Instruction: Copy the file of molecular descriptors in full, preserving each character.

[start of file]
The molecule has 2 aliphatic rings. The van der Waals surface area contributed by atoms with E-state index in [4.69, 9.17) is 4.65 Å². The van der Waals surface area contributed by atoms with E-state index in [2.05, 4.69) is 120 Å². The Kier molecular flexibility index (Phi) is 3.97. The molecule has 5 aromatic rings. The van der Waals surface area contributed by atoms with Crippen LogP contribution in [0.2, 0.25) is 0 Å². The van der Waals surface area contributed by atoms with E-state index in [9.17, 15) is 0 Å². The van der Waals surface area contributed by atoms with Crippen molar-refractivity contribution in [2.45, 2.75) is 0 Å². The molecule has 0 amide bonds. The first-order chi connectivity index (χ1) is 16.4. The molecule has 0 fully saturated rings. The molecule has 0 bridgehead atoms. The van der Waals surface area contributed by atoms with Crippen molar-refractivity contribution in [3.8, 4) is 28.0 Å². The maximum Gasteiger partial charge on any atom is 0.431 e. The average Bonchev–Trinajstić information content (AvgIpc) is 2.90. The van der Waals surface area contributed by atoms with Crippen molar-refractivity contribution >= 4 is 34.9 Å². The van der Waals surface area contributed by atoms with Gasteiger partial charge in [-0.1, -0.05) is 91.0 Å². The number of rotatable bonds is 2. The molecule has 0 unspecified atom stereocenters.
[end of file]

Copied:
The molecule has 2 aliphatic rings. The van der Waals surface area contributed by atoms with E-state index in [4.69, 9.17) is 4.65 Å². The van der Waals surface area contributed by atoms with E-state index in [2.05, 4.69) is 120 Å². The Kier molecular flexibility index (Phi) is 3.97. The molecule has 5 aromatic rings. The van der Waals surface area contributed by atoms with Crippen LogP contribution in [0.2, 0.25) is 0 Å². The van der Waals surface area contributed by atoms with E-state index in [9.17, 15) is 0 Å². The van der Waals surface area contributed by atoms with Crippen molar-refractivity contribution in [2.45, 2.75) is 0 Å². The molecule has 0 amide bonds. The first-order chi connectivity index (χ1) is 16.4. The molecule has 0 fully saturated rings. The molecule has 0 bridgehead atoms. The van der Waals surface area contributed by atoms with Crippen molar-refractivity contribution in [3.8, 4) is 28.0 Å². The maximum Gasteiger partial charge on any atom is 0.431 e. The average Bonchev–Trinajstić information content (AvgIpc) is 2.90. The van der Waals surface area contributed by atoms with Crippen molar-refractivity contribution >= 4 is 34.9 Å². The van der Waals surface area contributed by atoms with Gasteiger partial charge in [-0.1, -0.05) is 91.0 Å². The number of rotatable bonds is 2. The molecule has 0 unspecified atom stereocenters.